NEW YORK -- A regulatory proposal unveiled Thursday would require man banks in the state to increase their loans to minorities in order to retain a "satisfactory" rating under the Community Reinvestment Act.
Under the plan, which the New York State Banking Department put out for comment, CRA ratings would be based on a formula that compares the dollar amount of CRA-related loans to total deposits.
Bankers immediately criticized the proposal, which is much more rigid than current rules.
To receive a satisfactory rating -- which the vast majority of New York institutions currently hold -- a retail bank tinder the new rules would have to make CRA-related loans equal to 20% to 30% of deposits.
CRA lending at many banks with a satisfactory rating now falls below that measure, said Derrick D. Cephas, superintendent of banks.
Some banks will lose their rating if they don't beef up low-income lending, he added. Banks need to maintain a satisfactory rating to gain regulatory approval on various matters, such as making acquisitions.
'Have to Make More'
"On an aggregate, industrywide basis, to maintain the scores they have now, banks will have to make more CRA investments," he said at a briefing following the banking department's monthly board meeting.
For a bank to achieve an "outstanding" rating -- the highest of four categories -- CRA loans would have to total 30% or more of deposits.
The requirements for wholesale banks -- institutions that do not accept deposits of less than $ 1 00,000 -- are more than 8% of deposits for an "outstanding" rating and 5% to 8% for a "satisfactory" grade, the second-highest rating. The regulation would, apply to banks and trust companies, insured foreign bank branches, savings banks, and savings and loan institutions.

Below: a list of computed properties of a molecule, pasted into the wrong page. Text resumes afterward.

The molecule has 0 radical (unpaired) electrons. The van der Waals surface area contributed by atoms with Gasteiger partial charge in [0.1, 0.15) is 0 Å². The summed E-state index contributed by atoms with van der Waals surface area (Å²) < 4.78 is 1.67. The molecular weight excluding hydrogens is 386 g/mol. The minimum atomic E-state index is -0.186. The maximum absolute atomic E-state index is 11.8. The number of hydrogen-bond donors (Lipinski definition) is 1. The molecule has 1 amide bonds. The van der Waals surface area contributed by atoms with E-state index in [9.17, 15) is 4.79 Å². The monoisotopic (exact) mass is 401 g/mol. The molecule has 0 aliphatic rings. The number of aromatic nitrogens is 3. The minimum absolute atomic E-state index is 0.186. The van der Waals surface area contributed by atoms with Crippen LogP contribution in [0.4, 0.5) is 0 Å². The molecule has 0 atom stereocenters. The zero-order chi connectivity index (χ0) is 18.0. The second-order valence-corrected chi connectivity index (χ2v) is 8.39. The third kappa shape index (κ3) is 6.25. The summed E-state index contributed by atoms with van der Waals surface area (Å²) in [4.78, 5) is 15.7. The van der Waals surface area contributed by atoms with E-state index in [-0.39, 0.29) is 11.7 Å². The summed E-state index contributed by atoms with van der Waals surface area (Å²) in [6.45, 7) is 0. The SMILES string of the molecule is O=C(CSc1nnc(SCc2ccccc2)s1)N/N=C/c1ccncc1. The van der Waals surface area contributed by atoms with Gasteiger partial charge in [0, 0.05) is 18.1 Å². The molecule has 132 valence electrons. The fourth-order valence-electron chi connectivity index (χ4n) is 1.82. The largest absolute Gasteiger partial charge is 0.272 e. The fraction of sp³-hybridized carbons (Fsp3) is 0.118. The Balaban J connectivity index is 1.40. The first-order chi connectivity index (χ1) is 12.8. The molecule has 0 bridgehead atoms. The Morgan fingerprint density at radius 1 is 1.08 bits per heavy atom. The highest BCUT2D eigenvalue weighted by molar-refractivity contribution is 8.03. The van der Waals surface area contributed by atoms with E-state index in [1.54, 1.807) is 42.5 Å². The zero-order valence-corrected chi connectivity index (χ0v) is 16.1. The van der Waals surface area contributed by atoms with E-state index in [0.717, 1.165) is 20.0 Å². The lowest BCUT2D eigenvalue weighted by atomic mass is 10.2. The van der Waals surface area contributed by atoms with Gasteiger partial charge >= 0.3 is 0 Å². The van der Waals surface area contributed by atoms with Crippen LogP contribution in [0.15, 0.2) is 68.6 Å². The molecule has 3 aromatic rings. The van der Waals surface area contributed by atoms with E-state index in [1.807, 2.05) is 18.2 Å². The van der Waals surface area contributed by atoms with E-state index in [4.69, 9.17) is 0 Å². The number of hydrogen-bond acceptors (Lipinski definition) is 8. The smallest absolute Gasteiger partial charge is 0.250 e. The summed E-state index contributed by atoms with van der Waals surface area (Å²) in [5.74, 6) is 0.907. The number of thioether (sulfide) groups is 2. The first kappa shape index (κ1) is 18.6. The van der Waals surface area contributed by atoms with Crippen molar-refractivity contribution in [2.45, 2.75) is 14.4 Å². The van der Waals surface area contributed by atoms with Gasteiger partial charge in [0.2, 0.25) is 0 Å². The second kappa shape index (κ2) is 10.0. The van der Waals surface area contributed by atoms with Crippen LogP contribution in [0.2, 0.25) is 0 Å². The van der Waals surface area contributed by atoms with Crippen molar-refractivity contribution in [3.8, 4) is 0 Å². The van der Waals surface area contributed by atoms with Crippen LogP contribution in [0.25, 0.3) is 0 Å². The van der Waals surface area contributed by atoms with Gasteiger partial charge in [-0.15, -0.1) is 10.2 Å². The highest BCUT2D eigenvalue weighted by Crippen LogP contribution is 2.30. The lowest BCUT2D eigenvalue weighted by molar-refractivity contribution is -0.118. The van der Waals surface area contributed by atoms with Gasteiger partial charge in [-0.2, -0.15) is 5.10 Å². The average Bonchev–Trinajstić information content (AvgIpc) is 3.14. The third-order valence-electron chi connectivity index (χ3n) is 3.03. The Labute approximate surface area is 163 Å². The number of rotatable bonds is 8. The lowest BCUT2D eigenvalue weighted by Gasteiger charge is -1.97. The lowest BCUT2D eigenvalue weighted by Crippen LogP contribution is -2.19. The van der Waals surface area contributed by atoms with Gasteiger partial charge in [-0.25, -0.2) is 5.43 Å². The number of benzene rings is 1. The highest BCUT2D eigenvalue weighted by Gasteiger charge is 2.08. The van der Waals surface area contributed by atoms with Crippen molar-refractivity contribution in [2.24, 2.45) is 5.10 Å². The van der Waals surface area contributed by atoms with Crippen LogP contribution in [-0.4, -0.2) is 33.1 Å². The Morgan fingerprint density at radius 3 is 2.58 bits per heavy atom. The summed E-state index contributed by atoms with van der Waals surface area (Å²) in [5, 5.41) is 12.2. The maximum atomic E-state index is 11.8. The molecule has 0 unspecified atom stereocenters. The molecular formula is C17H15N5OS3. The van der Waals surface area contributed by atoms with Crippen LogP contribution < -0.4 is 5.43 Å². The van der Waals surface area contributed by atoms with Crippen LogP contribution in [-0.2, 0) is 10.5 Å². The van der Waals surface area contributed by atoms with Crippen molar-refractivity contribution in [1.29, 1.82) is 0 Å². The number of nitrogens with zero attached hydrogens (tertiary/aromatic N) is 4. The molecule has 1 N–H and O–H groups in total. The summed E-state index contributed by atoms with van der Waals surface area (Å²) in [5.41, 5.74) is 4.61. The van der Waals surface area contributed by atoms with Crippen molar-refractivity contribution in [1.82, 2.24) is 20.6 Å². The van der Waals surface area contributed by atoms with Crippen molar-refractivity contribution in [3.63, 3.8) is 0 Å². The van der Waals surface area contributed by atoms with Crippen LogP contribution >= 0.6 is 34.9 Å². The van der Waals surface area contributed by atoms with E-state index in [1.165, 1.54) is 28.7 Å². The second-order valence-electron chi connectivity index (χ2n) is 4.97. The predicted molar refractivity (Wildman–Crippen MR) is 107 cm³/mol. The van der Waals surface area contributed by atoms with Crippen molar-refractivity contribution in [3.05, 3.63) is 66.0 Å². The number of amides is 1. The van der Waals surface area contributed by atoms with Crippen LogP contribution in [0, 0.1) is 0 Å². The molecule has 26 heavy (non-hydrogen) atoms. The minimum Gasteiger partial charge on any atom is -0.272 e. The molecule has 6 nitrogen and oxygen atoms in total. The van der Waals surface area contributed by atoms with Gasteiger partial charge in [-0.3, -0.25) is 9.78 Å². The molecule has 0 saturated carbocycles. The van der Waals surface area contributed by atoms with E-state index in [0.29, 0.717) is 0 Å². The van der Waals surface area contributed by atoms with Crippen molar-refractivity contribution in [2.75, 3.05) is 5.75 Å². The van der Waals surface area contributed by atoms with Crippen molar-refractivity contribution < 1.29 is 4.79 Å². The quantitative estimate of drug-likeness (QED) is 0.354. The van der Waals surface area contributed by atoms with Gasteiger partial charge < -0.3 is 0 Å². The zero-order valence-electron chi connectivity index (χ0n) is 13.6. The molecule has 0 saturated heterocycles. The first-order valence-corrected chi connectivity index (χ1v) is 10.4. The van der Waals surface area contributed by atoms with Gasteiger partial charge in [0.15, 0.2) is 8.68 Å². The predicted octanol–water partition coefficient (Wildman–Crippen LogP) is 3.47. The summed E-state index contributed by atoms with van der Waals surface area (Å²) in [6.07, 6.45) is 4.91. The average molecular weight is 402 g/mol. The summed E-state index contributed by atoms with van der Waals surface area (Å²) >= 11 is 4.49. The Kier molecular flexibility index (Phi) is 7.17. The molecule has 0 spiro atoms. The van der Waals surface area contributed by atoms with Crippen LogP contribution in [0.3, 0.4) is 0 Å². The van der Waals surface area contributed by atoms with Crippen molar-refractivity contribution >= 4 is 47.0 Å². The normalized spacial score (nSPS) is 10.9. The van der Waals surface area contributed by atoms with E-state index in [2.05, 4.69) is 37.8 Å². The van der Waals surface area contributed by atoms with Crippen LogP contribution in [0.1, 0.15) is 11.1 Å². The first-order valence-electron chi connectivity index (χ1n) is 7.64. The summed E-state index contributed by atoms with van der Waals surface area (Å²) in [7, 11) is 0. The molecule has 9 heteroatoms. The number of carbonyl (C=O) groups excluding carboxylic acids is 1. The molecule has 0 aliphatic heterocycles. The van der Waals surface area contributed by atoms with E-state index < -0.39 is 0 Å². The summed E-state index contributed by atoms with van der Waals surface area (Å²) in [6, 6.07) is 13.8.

About 80% of New York's 168 state-chartered banking, institutions have a"satisfactory" rating, while 10% have an "oustanding" rating and 10% have one of the two lowest ratings -- "needs to improve" or "substantial noncompliance."
Bankers oppose the use of a numeric formula for CRA ratings. "We don't think a blanket formula should be applied to banks of all different sizes," said Michael P. Smith, executive vice president of the New York State Bankers Association.
Carol Parry, managing director of the community development group at Chemical Banking Corp., said the formula is flawed because it measures CRA lending against total deposits. Chemical maintains large deposits of corporate customers, which should be excluded for the purposes of CRA evaluations, she said.
Bankers' Reform Measure
Banks have until Dec. 15 to comment on the proposal.
Chemical and the New York Bankers Association have proposed a CRA reform measure that would allow banks to create their own CRA plans and investment goals based on their assessment of community needs.
The new grading system is a radical change in the way the state banking department assesses compliance with CRA regulations. Currently, there is no standard formula for determining banks' CRA ratings. The grades are based on the subjective analysis of the state's 11 CRA examiners.
Varions CRA Credits
In determining the dollar amount of a bank's CRA investment, the banking department proposal would weigh various types, of CRA-related credits. Loans that benifit low-income, census tracts and grants to nonprofit organizations that address the needs of low-income people would be given greater weight than other types of loans.